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As the Supreme Court re-opened, on Monday (July 2), following its annual 44-day-long summer vacation, Chief Justice Dipak Misra expressed his displeasure at the controversial but reformist petition challenging the practice of Nikah Halala among a section of Muslims not being mentioned for hearing before the vacation benches of the apex court.

As hearing of matters began in Court Number 1 before the bench of Chief Justice Dipak Misra and Justices AM Khanwilkar and DY Chandrachud, senior advocate V Shekhar and lawyer Ashwini Upadhyay, appearing for one of the Delhi-based petitioners – Sameena Begum – alleged that she was under pressure to withdraw her petition challenging the abominable practices of ‘nikah halala’ and polygamy among a section of Muslims. Sameena Begum’s counsels told the bench that she was receiving anonymous threats because of the petition filed by her.

While the court instructed Additional Solicitor General Tushar Mehta, appearing for the Centre, to file a response to the petition, Sameena Begum’s lawyers urged that the matter be listed before a five-judge constitution bench.

The bench responded: “We will look into it.”

However, Chief Justice Dipak Misra also questioned why mentioning of the important petition was being done today (on July 2) and wasn’t done during the vacations.

The Chief Justice then said that matters mentioned during the vacation will be listed during the current and following week.

‘Nikah halala’ is a practice intended to curb the incidence of divorce (particularly instant triple talaq which was outlawed by the Supreme Court through a historic verdict last year) under which a man cannot remarry his former wife without her having to go through the process of marrying someone else, consummating it, getting divorced and observing a separation period called ‘Iddat’ before coming back to him.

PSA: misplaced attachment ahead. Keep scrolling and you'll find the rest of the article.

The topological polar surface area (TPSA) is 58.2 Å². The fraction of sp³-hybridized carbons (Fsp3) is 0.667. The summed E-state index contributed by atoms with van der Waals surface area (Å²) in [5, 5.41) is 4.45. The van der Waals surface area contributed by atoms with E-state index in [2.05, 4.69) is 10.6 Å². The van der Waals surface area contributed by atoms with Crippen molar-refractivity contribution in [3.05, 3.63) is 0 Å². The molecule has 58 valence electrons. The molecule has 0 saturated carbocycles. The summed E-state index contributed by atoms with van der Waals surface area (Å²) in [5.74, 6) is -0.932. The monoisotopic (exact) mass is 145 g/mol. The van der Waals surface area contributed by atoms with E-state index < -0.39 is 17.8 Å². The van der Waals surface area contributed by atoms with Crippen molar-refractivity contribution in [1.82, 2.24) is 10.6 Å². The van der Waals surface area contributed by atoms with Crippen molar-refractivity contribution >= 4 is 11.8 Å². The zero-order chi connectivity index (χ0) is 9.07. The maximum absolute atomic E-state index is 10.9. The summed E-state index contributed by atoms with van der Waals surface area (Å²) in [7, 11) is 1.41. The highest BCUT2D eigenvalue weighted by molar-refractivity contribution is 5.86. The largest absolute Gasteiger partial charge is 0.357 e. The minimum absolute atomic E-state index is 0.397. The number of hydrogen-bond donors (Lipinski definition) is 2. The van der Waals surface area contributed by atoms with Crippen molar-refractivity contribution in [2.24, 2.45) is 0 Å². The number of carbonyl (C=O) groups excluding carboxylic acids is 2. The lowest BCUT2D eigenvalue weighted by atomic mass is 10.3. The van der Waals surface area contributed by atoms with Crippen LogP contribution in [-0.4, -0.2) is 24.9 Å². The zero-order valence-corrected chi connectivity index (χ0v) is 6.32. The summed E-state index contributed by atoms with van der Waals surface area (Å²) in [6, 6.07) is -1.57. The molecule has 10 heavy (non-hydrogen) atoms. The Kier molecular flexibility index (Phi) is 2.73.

The Centre, in line with its stand against instant triple talaq, is set to oppose the practice of nikah halala in the apex court and has, according to sources, instructed Attorney General KK Venugopal to finalise strident arguments against the practice that can be made in the Supreme Court once hearing on the petition commences.

Sources say that the Narendra Modi-led BJP government is of the firm view that opposing the practices of nikah halala and polygamy is a natural corollary to the Centre’s efforts towards banning talaq-e-biddat (instant triple talaq). More importantly, Prime Minister Modi believes that assertions against these practices would endear the saffron party, known for its a hardline Hindutva image, to women of the Muslim community and help the BJP reap incremental electoral benefits during the 2019 general elections.

—With Agency inputs, India Legal Bureau

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